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Five Most Common Words Used in Legal Reasoning

By Edited Nov 13, 2013 0 0

Legal reasoning has a lot of terms that might sound completely foreign to the layperson. By familiarizing yourself with these terms, you can gain a better understanding if you ever need to go through a legal proceeding. Below are listed a few of the more common terms that attorneys and other legal professionals will utilize when discussing law.

1. Precedent. Precedent is a very important concept. Basically, this means something that came before the current case, but it’s a bit more important than just this. Precedent refers to a pertinent legal decision that has bearing on the present case. For example, if there is a school segregation suit that has come up, the case Brown v. Board of Education might come up as precedent detailing why segregation is not legal. In short, when a judge makes a decision, other judges can use that decision to help them decide their current proceedings. This is why precedent is so important. Decisions don’t just influence the current case, but countless others that might occur in the future.

2. Tort. A tort is a type of case that looks at liability, and is also a lawsuit that looks at civil wrongdoing. For example, when you see those advertisements on television that talk about how you need to call a lawyer if you suffered ill effects from taking a medication, this is a type of tort. The drug manufacturer supposedly committed a civil wrongdoing when they distributed a faulty medication. A tort can occur on an individual basis or on a class action scale.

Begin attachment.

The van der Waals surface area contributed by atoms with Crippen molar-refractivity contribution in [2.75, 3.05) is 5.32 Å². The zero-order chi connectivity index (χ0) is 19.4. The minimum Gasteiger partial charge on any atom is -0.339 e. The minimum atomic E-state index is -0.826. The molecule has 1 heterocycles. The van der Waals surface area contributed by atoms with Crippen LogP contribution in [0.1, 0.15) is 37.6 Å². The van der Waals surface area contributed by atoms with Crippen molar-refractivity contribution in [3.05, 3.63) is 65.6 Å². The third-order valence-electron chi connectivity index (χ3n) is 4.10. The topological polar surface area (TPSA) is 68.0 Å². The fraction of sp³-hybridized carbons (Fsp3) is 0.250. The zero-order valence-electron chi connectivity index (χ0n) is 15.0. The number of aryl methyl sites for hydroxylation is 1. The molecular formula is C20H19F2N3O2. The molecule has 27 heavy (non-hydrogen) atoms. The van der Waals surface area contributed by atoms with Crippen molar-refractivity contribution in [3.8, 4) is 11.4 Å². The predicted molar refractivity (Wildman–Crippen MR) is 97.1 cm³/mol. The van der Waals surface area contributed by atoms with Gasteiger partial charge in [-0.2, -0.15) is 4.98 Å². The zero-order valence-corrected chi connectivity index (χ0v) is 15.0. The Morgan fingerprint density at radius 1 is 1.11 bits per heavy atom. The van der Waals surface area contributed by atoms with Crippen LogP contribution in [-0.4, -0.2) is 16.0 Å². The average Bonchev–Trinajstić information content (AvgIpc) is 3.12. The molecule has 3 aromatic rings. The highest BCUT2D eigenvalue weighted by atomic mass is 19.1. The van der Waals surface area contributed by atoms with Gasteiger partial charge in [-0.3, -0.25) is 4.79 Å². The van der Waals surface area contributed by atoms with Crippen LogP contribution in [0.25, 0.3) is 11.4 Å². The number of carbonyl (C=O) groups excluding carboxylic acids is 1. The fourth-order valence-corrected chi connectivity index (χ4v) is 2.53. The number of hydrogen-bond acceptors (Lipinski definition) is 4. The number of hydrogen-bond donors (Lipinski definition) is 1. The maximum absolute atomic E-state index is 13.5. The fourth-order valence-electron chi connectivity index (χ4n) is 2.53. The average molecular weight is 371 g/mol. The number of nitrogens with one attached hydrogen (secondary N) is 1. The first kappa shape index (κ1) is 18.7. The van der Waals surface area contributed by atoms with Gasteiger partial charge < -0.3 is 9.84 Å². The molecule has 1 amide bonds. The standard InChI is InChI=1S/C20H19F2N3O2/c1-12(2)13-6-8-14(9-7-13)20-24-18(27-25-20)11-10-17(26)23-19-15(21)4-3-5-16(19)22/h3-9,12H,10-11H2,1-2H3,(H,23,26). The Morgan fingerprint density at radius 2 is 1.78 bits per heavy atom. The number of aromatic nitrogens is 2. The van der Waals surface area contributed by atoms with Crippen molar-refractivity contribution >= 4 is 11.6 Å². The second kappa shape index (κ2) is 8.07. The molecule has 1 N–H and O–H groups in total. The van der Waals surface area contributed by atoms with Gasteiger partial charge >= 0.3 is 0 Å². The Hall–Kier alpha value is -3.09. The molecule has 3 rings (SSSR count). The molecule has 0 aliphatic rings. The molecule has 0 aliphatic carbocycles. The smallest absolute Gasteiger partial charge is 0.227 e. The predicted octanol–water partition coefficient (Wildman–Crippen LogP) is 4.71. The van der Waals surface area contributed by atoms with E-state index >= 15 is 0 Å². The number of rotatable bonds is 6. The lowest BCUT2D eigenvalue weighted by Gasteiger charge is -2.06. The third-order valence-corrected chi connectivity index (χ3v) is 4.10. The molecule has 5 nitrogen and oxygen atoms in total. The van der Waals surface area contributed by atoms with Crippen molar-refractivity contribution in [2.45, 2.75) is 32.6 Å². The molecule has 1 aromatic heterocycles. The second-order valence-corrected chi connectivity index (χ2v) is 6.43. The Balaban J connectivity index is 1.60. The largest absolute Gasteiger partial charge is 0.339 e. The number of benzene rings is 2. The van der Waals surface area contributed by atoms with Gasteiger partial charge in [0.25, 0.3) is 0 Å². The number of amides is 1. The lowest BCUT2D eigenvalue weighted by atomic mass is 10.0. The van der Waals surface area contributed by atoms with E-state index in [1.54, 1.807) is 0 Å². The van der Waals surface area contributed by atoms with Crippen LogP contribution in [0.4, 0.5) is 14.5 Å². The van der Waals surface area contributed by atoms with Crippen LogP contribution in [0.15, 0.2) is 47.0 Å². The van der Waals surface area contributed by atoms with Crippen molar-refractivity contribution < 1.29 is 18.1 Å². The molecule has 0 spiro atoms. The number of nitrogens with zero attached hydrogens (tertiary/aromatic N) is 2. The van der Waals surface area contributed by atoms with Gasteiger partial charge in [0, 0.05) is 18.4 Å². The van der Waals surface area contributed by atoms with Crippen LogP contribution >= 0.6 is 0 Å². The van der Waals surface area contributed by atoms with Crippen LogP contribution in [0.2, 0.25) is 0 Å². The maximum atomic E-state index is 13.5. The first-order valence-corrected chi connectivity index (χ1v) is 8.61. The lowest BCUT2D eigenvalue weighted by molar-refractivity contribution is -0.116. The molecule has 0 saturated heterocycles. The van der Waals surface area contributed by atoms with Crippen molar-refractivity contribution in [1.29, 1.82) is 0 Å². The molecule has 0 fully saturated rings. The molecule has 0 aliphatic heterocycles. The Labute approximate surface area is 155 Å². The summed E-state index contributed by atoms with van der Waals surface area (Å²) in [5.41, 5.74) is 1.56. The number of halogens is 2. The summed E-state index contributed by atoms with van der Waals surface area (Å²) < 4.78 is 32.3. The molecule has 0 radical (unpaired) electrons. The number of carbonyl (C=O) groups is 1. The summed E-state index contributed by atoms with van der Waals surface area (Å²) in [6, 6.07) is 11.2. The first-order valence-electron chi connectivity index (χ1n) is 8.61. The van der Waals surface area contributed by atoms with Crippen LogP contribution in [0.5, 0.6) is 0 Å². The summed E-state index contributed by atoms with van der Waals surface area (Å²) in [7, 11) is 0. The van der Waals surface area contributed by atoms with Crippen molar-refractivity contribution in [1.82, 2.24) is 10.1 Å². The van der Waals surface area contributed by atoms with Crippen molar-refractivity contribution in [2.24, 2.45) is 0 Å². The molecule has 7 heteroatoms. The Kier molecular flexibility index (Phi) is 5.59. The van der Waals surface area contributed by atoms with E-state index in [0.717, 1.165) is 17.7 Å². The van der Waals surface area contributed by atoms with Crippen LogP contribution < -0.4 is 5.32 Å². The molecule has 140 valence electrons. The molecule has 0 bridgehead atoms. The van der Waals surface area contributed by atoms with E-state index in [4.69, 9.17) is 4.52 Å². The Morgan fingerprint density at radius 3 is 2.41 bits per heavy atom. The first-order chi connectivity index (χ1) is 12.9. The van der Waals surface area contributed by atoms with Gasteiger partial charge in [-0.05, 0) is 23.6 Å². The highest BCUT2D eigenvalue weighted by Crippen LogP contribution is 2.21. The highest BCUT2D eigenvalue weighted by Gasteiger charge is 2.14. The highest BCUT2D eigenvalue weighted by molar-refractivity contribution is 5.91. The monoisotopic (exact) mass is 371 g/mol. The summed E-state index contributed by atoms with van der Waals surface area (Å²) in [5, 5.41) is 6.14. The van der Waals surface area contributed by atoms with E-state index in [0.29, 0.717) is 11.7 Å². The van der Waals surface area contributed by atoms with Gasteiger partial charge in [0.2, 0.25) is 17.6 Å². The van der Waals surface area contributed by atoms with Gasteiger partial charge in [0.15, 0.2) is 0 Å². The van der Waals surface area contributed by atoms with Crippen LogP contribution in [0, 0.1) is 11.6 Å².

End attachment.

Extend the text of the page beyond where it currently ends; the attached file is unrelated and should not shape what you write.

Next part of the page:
3. Jurisprudence. Jurisprudence is the application of law to a situation. It is more of a philosophy than anything else. It examines the different types of law and how to apply a correct judgment to a specific situation. There are several types of law, including natural and civil law. When a case is brought to court, when laws are applied to that specific situation, this is jurisprudence in its most utilized form.

4. Brief. A brief is a document that outlines a case and points out the salient facts (more on this later) and how the law should proceed with the current situation. It is not always a short document, as its name might imply. This is where interested parties make their cases and present them to the court. An amici brief is a popularly used type of brief. Amici comes from the Latin word “friend” and is a brief written by a “friend” of the court. This is a third party that has an interest in the case and wants to present a unique or supporting viewpoint for the judge to consider.

5. Salient fact. The salient fact of the case is the main point of contention. This is the fact that is judged by the court. Oftentimes, salient facts are not clear at first glance and can be argued over by opposing parties in the court. It is usually the judge’s decision to figure out which facts are salient and which facts are merely supporting.



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